Kulturen

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Vita huset, Kulturen's main building

Kulturen (Swedish: [kɵlˈtʉ̌ːrɛn]) is an open air museum in Lund in Lund, Sweden. Occupying two blocks in central Lund, Kulturen is Sweden's and the world's second oldest open-air museum after Skansen in Stockholm. It contains historic buildings, dating from the Middle Ages to the 1930s, set in gardens or cobblestone streets. The complete name of the museum is Kulturhistoriska föreningen för södra Sverige. [1]

History[edit]

Skårby Runestones

In the late 19th century, Swedish society was characterised by National Romantic visions of an idyllic rural community. As more and more people migrated to cities, concern grew that traditions, ways of life and crafts would be lost. The result was the emergence of a movement to safeguard knowledge and artefacts. It was against this backdrop that the Association for the Cultural History of Southern Sweden (Kulturhistoriska föreningen för södra Sverige), was established in 1882. The museum "Kulturhistoriska museet", founded among others by local historian Georg Karlin (1859–1939) opened on 21 October 1882 in Kungshuset. Karlin was a contemporary of Arthur Hazelius who had opened the open-air museum Skansen just a year before. Skansen had become the model for other open-air museums in Northern Europe.[2][3] [4]

The association initially ran museum-like activities in several different premises around Lund. Kulturen's open-air museum opened on 7 September 1892 in its current location in the heart of Lund, near the historic Lund Cathedral. It's the main building, which dates from the early 19th century, came to be known as the Nobleman's House. Both a farmhouse and a church were also relocated to the museum's grounds. Together with the Burgher's House, these buildings represented the four estates: the nobility, the clergy, the burghers and the peasants.

When the City of Lund began to lay a new sewer system in 1890, the workers unexpectedly uncovered a treasure trove of artifacts dating from the Middle Ages. Kulturen bought the artifacts and, about the same time, undertook organised archaeological excavations of their own. In 1909, it was decided that all finds and remnants in the city of Lund would be curated at Kulturen. The museum's first-ever artifact was acquired on Midsummer's Day, 24 June 1882. It is a silver goblet, used as a shot glass, made in Växjö in 1782 by the goldsmith Axel Johan Limnell. Today, the museum's collection consists of around 250,000 artifacts of cultural and historical value, 500,000 photographs and 1 million archaeological finds.[5]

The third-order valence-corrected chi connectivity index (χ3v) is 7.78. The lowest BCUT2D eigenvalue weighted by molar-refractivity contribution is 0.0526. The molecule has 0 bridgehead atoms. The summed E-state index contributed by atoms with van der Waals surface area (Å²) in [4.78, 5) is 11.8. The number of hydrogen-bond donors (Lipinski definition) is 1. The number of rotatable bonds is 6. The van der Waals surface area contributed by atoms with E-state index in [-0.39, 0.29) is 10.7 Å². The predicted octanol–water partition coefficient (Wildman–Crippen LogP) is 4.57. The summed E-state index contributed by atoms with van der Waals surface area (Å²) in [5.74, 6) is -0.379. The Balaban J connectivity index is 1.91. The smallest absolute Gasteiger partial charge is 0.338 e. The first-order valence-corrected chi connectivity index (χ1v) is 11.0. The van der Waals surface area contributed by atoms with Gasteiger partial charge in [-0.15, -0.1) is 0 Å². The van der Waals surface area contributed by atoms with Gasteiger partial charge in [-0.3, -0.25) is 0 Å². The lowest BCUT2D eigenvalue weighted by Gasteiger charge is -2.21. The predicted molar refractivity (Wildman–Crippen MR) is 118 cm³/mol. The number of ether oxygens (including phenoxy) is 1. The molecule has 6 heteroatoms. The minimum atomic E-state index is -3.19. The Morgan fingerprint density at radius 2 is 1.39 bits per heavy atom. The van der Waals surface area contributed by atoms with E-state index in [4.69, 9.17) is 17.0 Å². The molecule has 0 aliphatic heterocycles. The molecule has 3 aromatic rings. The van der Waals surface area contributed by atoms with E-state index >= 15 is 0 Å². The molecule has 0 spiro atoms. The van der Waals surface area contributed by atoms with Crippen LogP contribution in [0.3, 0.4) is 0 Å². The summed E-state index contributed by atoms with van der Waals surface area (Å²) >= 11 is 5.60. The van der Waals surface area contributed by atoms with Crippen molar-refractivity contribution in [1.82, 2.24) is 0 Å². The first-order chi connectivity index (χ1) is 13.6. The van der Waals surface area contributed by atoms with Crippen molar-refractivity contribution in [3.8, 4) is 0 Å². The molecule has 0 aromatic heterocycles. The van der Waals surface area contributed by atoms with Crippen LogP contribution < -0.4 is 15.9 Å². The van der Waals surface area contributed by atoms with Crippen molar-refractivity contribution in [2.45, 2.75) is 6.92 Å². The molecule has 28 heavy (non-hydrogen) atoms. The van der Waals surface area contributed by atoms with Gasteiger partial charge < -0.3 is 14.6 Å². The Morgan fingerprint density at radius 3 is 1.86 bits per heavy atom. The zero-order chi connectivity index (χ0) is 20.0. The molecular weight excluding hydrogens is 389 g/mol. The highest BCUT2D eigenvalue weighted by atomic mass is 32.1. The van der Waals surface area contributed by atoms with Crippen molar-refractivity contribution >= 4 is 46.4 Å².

The open-air museum gradually expanded in the decades around 1900. Some of these additions reflected the way of life in the countryside, while others were examples of urban environments. Many of the buildings have been relocated from different parts of southern Sweden, others still stand on their original sites and continue to serve as typical features of Lund's broader cityscape.[6]

As an arts and crafts college located within a museum, Kulturen's former School of Handicrafts was something quite unique. The college operated from 1896 until the early 1930s offered training in forging, textile handicraft, ceramics and furniture design. Here students learned to fashion new objects based on time-honoured materials.

In 1924, through the purchase of the Östarp estate 25 km east of Lund, Kulturen could display a farmhouse with an enclosed courtyard typical of Scania.

An entire city block was added to the open-air museum in 1926 and in 1929. Vita huset, which was built in 1854, was officially opened as the museum's new main building.

There is always hustle and bustle at Kulturen in Lund with a wide-ranging programme of activities for all ages. Kulturen in Lund also celebrates several festivals and traditions that attract many visitors, such as Easter, the National Day, Midsummer's Eve, Culture Night and Night of Ghosts. The Christmas season at Kulturen starts the first weekend of Advent with a large Christmas fair (Julstöket).

See also[edit]

Gallery[edit]

References[edit]

  1. ^ "Kulturen in Lund - Museum of Cultural History and Open-Air Museum". tripadvisor.com. Retrieved December 1, 2019.
  2. ^ Artur Hazelius, Biography (Svenskt biografiskt handlexikon)
  3. ^ The creation of Skansen (Skansen)
  4. ^ "Georg F J Karlin". Svenskt biografiskt lexikon. Retrieved December 1, 2019.
  5. ^ "Axel Johan Limnell". kulturen.com. Retrieved December 1, 2019.
  6. ^ "Kulturen i Lund". guidebook-sweden.com. Retrieved December 1, 2019.

Other sources[edit]

  • Karlin, G.J. (1924) Kulturhistoriska museets Östarp. Dess natur, historia och ändamål (Lund: Håkan Ohlssons Boktryckeri)
  • Bengtsson, Bengt (1963) Östarp som turistmål. Kulturen 1962 (Lund: Kulturhistoriska föreningen för södra Sverige)
  • Mårtensson, M. (1963) Bondens trädgård. Kulturen 1962 (Lund: Kulturhistoriska föreningen för södra Sverige)

External links[edit]

Coordinates: 55°42′16.5″N 13°11′47″E / 55.704583°N 13.19639°E / 55.704583; 13.19639